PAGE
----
Today we set out on a mini pilgrimage to visit the Basilica of the Sacred Heart.
This magnificent building stands high up on a hill overlooking the entire city of Paris. Likely the highest spot in the city.
As you can see, the Basilica is enormous and magnificent. It took 46 yearsto build and was built as a memorial to the 58,000 French soldiers killed in the Franco-Prussian War. It was completed in 1923, so by European standards it’s not old… but, as I mentioned it is magnificent and commands an amazing view of the city.
There are many fantastic features in and around the building: a huge, glittering mosaic of Christ, the massive dome, one of the heaviest bells in tthe world in the bell tower, many stained glass windows, and so on.
Priests pray for the souls of the dead here, before the Holy Sacrement, 24 hours a day, every day, for 125 Years. While my level of knowledge stops short of understanding this in it’s entirety, I do understand that it’s a very special action that should be respected regardless of belief.
So… that’s the background.
We took a subway to the nearest stop (still lovin’ the public transit systems!), the walked a bit. The first thing I found odd was a long stree full of food vendors, junk stores, and similar… all very much oriented for the tourist trade. (If you’ve been in Niagra Falls, Ontario, there is a street that’s not too unlike this one.) This street was also VERY busy – with obvious tourists – and I’m not suggesting there’s anything wrong with that. However, it quickly became apparent that this street was eating up the hill toward the base of thhe parks and stairs that lead to the Basillica. Something felt out of place in this carnivalesque atmosphere.
We continued to the end of the street and crossed to thhe lovely park. Again, quite crowded… people were sitting on the stairs, sitting and laying on the grass, talking, laughing, carrying on. All lovely… but somehow something was still feeling wrong.
As we climbed the many stairs, and rested at the terraces a couple of times, we noticed sellers, vendors, pedlars … of trinkets, water by the bottle, and beer – yes… beer!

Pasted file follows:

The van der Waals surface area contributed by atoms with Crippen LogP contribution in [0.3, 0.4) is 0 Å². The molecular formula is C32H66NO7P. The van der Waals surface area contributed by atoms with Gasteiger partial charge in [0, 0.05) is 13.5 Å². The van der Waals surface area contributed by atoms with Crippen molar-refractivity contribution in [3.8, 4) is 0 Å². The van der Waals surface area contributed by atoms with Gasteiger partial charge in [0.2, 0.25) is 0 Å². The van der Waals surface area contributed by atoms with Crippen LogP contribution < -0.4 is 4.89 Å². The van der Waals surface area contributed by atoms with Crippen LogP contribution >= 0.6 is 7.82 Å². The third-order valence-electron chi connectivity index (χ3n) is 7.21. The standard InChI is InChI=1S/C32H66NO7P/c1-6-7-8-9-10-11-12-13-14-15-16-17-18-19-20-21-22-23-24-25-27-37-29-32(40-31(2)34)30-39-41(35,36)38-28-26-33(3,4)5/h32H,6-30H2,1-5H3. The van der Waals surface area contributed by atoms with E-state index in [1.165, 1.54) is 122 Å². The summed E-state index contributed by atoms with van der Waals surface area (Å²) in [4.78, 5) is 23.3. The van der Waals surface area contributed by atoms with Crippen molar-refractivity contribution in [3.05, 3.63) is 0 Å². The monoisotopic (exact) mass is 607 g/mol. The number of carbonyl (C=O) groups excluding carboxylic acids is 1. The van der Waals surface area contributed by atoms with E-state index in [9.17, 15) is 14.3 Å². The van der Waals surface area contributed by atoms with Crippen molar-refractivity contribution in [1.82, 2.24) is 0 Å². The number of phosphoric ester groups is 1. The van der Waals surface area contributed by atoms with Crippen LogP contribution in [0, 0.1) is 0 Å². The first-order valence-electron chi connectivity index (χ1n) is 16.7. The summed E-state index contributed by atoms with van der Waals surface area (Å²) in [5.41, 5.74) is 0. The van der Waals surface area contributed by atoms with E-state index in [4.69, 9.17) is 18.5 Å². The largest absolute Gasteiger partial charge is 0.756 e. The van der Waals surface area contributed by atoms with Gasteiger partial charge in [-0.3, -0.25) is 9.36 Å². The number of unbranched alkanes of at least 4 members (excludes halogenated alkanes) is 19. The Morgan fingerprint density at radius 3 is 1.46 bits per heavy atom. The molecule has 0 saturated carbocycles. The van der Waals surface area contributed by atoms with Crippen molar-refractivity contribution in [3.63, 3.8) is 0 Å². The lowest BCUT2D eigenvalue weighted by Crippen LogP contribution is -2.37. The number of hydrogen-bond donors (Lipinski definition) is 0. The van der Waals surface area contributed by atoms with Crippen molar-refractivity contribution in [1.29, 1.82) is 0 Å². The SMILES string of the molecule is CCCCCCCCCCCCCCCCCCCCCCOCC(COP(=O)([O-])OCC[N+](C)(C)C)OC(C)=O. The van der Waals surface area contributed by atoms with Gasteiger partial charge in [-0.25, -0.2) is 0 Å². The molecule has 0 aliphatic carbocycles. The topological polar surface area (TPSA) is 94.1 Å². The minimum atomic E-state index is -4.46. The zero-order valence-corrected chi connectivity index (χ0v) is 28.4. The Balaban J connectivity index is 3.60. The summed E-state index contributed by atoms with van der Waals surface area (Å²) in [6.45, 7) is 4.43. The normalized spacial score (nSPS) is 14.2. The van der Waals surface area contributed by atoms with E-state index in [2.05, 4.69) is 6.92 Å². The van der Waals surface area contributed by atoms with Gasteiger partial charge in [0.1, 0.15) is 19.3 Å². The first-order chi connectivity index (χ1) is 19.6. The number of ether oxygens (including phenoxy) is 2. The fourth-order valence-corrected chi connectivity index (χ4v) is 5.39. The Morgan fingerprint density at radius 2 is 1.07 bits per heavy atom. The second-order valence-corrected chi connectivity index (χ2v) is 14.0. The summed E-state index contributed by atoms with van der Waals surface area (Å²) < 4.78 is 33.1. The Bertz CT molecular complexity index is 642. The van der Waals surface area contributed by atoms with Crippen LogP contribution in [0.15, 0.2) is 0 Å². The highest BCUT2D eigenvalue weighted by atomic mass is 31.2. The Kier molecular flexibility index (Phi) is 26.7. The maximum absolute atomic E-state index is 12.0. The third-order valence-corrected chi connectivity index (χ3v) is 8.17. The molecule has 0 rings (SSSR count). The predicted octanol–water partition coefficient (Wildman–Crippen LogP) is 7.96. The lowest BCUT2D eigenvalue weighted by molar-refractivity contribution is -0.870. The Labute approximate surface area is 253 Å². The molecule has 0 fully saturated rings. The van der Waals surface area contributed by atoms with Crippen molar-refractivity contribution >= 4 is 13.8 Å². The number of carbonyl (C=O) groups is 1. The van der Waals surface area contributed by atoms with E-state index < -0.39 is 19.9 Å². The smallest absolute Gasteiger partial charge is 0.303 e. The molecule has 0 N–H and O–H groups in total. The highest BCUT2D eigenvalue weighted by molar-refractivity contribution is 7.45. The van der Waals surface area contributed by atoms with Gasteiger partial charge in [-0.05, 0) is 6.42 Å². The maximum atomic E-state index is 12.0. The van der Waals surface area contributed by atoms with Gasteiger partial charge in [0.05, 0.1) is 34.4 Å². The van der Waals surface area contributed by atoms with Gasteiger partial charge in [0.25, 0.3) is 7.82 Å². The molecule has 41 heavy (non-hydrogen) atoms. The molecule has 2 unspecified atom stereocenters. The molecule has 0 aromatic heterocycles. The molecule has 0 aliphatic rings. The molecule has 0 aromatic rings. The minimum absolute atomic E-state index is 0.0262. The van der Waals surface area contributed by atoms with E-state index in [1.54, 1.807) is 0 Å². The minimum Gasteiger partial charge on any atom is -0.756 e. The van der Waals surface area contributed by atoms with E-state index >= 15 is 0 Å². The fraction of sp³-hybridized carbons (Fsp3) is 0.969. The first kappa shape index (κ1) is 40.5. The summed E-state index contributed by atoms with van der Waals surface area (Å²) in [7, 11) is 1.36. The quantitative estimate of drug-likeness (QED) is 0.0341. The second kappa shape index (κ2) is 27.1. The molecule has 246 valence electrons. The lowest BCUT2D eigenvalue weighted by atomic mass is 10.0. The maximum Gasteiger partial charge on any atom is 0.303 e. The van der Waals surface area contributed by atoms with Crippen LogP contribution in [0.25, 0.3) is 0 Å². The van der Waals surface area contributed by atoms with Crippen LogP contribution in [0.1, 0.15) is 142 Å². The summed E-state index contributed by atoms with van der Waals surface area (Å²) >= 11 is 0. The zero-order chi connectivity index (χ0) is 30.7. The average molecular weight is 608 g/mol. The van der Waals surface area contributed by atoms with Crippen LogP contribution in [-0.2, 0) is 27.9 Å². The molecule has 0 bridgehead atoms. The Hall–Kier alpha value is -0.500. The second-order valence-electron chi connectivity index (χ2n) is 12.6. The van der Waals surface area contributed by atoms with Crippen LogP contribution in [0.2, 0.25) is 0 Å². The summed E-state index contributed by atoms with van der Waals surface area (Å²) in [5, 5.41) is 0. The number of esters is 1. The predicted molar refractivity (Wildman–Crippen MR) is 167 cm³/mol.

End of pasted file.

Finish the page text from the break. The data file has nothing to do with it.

These weren’t passive pedlars, some were somewhat agressive. Among the many people – and as we climbed up the numbers grew and it was a bit of a challenge to get by in some places – we were pretty sure there were likely less well-meaning folks in the crowd as well, so we kept close an held our belongings closer… as we drew closer to the church.
We finally reached the top of the gardens and park, and then crossed another street and climbed the stairs to enter the church (after a very brief – as in, non-existant – search of our bags).
As we entered the doors of the church many signs instructed us to be respectful and keep quiet. I then heard a woman’s voice speaking, in French, over a PA system.
A few more steps revealed that we were not only in the church, but we had walked into the middle of 6:30 pm mass (it was 6:37). The woman was a lay reader who was just finishing up her reading. After she sat down a beautiful recorded choir led some responses and then the priest rose to speak. Just like in any Catholic Church to home except the building washuge, there were 4 traditionally clad Benedictine Sisters on the alter, and there were several hundred people milling about the perimeter of the sanctuary! The alter and chancel are located so that you can move freely around the rear of them to view the many small chapel niches around the church. As we made our way up the opposite side, and as the priest continued to talk, and the couple of hundred people continued to move around (not very silently) we came to the gift shop. This shop isn’t outside, downstairs, in the foyer – it’s right off the sanctuary. Fluorescent lights aglow, money being exchanged for all sorts of touristy crap, and folks laughing and carrying on – as the priest continued to talk.
I was horrified. Anyone who knows me, knows I’m not a particularly religious person but I do respect those who are and respect their need to worship, pray, praise and be with their individual god in a respectful, peaceful and personal way.
This tourist attraction was none of that. The whole thing is disrespectful of those who were there to worship and I was angry at the onlookers and spectators – myself included – for being there, but more than that I’m angry at the Church for allowing such a thing to take place.
To end this post on a positive note…
Outside, in a bit of a quiet area, to one side on the steps leading up to the church entrance was a small group of young people. They were quietly talking and singing. The guitar player seemed to be teaching the others a French song. It was a lovely little scene of peace in the horrible circus of events.